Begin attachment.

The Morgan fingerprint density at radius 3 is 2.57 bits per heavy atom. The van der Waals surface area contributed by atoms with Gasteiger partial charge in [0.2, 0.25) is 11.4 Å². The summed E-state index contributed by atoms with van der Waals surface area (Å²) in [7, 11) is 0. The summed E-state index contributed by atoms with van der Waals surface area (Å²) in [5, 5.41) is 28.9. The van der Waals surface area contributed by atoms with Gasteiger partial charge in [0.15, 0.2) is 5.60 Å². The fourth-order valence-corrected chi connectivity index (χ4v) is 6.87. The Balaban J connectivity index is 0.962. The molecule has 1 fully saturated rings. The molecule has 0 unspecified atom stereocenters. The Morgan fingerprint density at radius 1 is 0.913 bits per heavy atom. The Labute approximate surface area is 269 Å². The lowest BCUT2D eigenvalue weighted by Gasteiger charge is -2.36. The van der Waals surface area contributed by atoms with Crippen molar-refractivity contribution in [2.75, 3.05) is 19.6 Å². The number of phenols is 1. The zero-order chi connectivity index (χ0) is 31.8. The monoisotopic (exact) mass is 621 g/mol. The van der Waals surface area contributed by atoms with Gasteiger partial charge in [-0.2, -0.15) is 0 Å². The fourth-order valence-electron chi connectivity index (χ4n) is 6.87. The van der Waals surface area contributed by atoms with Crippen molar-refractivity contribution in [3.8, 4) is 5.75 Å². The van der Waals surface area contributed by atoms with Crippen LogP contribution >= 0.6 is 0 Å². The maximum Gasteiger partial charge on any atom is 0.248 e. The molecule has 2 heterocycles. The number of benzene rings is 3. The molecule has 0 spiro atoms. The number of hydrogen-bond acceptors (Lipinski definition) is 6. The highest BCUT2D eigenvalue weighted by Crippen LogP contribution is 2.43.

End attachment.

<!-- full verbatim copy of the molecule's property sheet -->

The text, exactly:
The Morgan fingerprint density at radius 3 is 2.57 bits per heavy atom. The van der Waals surface area contributed by atoms with Gasteiger partial charge in [0.2, 0.25) is 11.4 Å². The summed E-state index contributed by atoms with van der Waals surface area (Å²) in [7, 11) is 0. The summed E-state index contributed by atoms with van der Waals surface area (Å²) in [5, 5.41) is 28.9. The van der Waals surface area contributed by atoms with Gasteiger partial charge in [0.15, 0.2) is 5.60 Å². The fourth-order valence-corrected chi connectivity index (χ4v) is 6.87. The Balaban J connectivity index is 0.962. The molecule has 1 fully saturated rings. The molecule has 0 unspecified atom stereocenters. The Morgan fingerprint density at radius 1 is 0.913 bits per heavy atom. The Labute approximate surface area is 269 Å². The lowest BCUT2D eigenvalue weighted by Gasteiger charge is -2.36. The van der Waals surface area contributed by atoms with Crippen molar-refractivity contribution in [2.75, 3.05) is 19.6 Å². The number of phenols is 1. The zero-order chi connectivity index (χ0) is 31.8. The monoisotopic (exact) mass is 621 g/mol. The van der Waals surface area contributed by atoms with Gasteiger partial charge in [-0.2, -0.15) is 0 Å². The fourth-order valence-electron chi connectivity index (χ4n) is 6.87. The van der Waals surface area contributed by atoms with Crippen molar-refractivity contribution in [3.8, 4) is 5.75 Å². The van der Waals surface area contributed by atoms with Crippen LogP contribution >= 0.6 is 0 Å². The maximum Gasteiger partial charge on any atom is 0.248 e. The molecule has 2 heterocycles. The number of benzene rings is 3. The molecule has 0 spiro atoms. The number of hydrogen-bond acceptors (Lipinski definition) is 6. The highest BCUT2D eigenvalue weighted by Crippen LogP contribution is 2.43.